The doctor sometimes says, "you should eat less red meat," or may suggest that you eliminate it altogether.
A lot of people think that it would be good to eliminate all types of meats and maybe even have a greater health benefit by becoming vegetarians.
The problem of becoming a vegetarian
The problem is that most of these people don't know about eating habits that held by true vegetarians. They did not have parents who taught them, from a young age, how to combine food, what can be eaten at what times, quantity (portions), and many other things one would normally learn about the kitchen/food from parents.
Usually, the first error is the substitution of meats with breads and pastas. Breads and pastas bring the highest feeling of satiety to new vegetarians. A recent study confirmed that eating more carbohydrates and less fats increased cardiovascular risk. It is hard to acknowledge this, but many vegetarians are overweight because of this.
The solution almost never lies in completely eliminating a food group. Instead of red meat, one could benefit from eating chicken or turkey. Fish is also an excellent source of protein and essential omega-3 fats.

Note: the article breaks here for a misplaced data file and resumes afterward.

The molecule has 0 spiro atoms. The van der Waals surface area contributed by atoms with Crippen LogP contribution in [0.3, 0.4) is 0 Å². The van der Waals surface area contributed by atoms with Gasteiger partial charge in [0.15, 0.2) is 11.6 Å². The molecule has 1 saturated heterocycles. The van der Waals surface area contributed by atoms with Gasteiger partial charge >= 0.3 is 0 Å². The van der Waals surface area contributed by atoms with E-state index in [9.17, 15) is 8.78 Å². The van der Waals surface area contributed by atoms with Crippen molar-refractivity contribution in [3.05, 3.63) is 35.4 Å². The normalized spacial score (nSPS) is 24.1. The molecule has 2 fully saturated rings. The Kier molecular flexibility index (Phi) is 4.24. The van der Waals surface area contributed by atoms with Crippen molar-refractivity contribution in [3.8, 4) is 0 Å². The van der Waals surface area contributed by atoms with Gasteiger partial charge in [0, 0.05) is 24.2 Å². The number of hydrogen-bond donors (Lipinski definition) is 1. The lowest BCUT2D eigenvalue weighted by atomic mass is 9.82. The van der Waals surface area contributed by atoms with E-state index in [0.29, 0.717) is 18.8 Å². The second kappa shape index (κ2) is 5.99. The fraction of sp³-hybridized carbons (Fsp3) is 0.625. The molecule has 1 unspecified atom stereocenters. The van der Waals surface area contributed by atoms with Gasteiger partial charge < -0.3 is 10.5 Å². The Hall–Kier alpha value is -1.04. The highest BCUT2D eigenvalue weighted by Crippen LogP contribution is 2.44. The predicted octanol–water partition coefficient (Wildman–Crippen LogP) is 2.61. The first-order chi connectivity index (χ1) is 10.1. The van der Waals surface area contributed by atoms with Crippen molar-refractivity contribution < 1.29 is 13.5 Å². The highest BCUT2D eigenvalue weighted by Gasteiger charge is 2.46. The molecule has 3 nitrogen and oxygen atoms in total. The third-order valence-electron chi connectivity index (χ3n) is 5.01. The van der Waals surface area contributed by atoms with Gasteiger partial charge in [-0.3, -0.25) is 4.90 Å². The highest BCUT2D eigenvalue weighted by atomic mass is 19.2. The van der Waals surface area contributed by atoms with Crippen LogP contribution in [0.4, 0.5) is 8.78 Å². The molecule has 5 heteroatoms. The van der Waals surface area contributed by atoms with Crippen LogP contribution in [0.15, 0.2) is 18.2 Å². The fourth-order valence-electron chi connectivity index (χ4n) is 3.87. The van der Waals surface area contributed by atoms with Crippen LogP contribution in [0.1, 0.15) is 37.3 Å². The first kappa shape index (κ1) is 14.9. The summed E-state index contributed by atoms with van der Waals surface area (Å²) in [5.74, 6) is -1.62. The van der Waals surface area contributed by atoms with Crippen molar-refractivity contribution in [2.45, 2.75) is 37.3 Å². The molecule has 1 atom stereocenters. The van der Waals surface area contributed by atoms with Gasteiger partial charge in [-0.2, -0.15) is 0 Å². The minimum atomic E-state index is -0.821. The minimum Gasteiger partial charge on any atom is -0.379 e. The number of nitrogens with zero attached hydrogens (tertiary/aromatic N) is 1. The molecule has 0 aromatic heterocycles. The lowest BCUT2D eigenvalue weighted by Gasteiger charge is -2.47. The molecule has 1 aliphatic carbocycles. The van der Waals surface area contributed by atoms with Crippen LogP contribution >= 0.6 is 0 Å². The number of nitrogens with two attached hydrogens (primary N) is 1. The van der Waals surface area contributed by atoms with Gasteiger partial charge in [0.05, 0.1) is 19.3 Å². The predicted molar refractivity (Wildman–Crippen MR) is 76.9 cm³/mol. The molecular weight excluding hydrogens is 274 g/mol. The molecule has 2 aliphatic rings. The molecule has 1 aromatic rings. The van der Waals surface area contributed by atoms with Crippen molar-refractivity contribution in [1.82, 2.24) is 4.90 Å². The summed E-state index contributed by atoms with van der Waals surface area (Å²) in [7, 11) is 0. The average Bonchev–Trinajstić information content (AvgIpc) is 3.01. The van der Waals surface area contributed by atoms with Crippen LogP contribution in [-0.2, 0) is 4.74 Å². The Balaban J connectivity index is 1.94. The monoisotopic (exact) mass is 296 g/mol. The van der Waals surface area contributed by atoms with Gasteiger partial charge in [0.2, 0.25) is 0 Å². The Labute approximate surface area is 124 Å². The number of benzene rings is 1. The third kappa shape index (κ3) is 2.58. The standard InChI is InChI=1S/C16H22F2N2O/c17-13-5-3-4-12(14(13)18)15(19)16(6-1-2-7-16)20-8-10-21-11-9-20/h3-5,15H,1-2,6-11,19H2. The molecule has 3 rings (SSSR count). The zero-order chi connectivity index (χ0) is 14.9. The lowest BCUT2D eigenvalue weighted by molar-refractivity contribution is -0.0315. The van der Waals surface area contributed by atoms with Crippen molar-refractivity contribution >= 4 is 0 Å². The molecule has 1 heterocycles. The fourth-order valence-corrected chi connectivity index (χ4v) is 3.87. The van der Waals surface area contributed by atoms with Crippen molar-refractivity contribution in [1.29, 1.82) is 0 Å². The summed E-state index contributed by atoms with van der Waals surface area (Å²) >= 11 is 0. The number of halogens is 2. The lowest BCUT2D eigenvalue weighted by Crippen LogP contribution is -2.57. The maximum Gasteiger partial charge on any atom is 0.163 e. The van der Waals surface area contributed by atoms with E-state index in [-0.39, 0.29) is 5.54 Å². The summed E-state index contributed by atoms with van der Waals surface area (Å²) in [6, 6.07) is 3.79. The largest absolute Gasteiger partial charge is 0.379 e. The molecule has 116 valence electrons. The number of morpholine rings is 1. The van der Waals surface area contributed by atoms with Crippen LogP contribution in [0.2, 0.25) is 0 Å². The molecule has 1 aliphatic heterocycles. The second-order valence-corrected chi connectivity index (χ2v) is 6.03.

Carbohydrates we eat should come, primarily, from fruits and vegetables. It is important to consider the glycemic index of each one so we do not overeat.
A nutrition like the Mediterranean diet is highly recommended because the majority of the food consumed are raw fruits and vegetables. There is also a high intake of oils like olive oil. Fish is eaten often and of course, some physical activity is recommended.
Let's also take into account that, genetically, some people are not compatible with a meat-free diet.
A deficiency in some nutrients (especially some vitamin B's) is often seen in people who do not eat meat. These people could benefit from a natural multivitamin that is plant-based.
Article [MedlinePlus] (Spanish): http://www.nlm.nih.gov/medlineplus/spanish/news/fullstory_97633.html